Hey y’all. Is it weird that I crave action in books? I want ash to be happening constantly. If it’s not I legit move on. I think it’s related to my love of action movies. But it makes for interesting writing. Somebody’s always getting hurt, physically or mentally, ‘cuz I gotta keep ish poppin’! Lemme go sit my geeked behind down somewhere. Can you tell I’m trying not to swear? Here’s an unedited snippet where last week’s blog left off. Lemme know what you think!
“Good! I’ll call you later to see where you are. They wanna start soon. Love you!”
Kae stared at the buzzing phone and shook her head. She already knew what was gonna happen. She’d be firm and resolute, he’d rebut. Then she’d whine and complain, and her brother would present every possible benefit. He’d wear her down with pluses while downplaying every minus, and eventually she’d cave. G didn’t come to her with projects very often, but when he did he went in. It was annoying how infrequently she won arguments with him.
Sure enough, not even a full day later a crew arrived at the door with a ton of equipment, tiny cameras and microphones they’d need to install. Granny balked when they started drilling, but a minor exec from the network showed all his teeth and assured her at length that the company would send in a special contractor to restore the house to its original pristine state once they finished.
“There won’t be cameras in your apartment or the downstairs bathroom, Granny,” Kae said.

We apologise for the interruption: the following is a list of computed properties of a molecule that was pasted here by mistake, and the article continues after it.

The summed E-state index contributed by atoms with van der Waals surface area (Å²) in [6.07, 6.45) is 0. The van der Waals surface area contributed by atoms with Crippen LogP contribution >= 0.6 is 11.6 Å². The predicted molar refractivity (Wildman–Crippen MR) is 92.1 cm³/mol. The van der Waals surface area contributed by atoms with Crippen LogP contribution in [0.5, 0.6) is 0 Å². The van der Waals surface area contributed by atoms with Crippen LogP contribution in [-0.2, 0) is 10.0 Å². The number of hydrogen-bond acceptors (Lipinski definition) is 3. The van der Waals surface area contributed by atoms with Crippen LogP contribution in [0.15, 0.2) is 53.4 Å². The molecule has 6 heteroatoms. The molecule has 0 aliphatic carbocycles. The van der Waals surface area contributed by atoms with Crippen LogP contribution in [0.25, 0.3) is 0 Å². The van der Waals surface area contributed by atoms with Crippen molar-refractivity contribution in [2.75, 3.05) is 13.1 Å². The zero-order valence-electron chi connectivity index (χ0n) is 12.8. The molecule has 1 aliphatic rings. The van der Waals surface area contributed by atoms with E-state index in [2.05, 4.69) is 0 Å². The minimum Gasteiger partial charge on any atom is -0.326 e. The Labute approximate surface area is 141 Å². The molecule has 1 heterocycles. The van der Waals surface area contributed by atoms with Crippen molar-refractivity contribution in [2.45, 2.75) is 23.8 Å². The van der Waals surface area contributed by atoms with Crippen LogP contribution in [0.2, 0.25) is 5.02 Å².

“I don’t know about this, girl. I’m gonna call G. He may have bitten off more than he can chew with this, and I won’t have them making my baby look bad,” she muttered, striding off to give her grandson what for.
An owl-eyed tech looked nervous as she left, but Kae just rolled her eyes and pulled the covers back over her head. She felt terrible.
Finally the crew left. She slept fitfully all that day and the next, getting up from her bed a whopping three times, twice to go the bathroom and once to shower. Granny brought little plates of food, but Kae couldn’t manage more than a few bites. She was aching so badly even eating was a chore.
The bruises littering her body looked more alarming each day, but she took comfort in their increasing ugliness; apparently that meant they were healing. She couldn’t tell. Her pain didn’t seem to have abated any.
Her phone buzzed. She looked, ready to ignore the call as she had most others. It was G.
“How you feelin’ baby girl?”
“Not too good,” she admitted, rubbing a tear into her pillow.
Her brother sighed. “I’m comin’ out there.”
“No,” she said immediately. “There’s nothing you can do. The bruises need time to heal. Period.”
“You need to take pain medication, little girl.”
Silence. They’d had this discussion before. Kae did not like taking pills, and she damn sure wasn’t taking the strong pain narcotics she’d been prescribed.
“You are not uncle P.”
P was their father’s younger brother, a recovering addict who’d lost his way after an accident where he too was medicated for pain. The story was too similar to hers to ignore.
“I’m not gonna be either. I’d rather just suffer through it.”
“That’s not always smart, Bits. It can make you sicker; chronic pain can actually delay healing, not to mention do strange things to the mind.”
“Don’t say that,” she begged. She was holding on by a thread as it is. “I’ma get offa here, G.” Holding the phone to her head was a chore.
“I love you.”
“Love you too.”
“HBO wants to send you a doctor,” he tried again.
“No. I’ve seen enough doctors.”
“It can’t hurt,” he reasoned, as though she hadn’t spoken. “They may know someone who can handle pain management. I’ll see what they have to say. Talk soon!”
And he’s gone. She glared at the phone.
“What’s that look for?”
She looked up and smiled for the first time that day. “Billy,” she whispered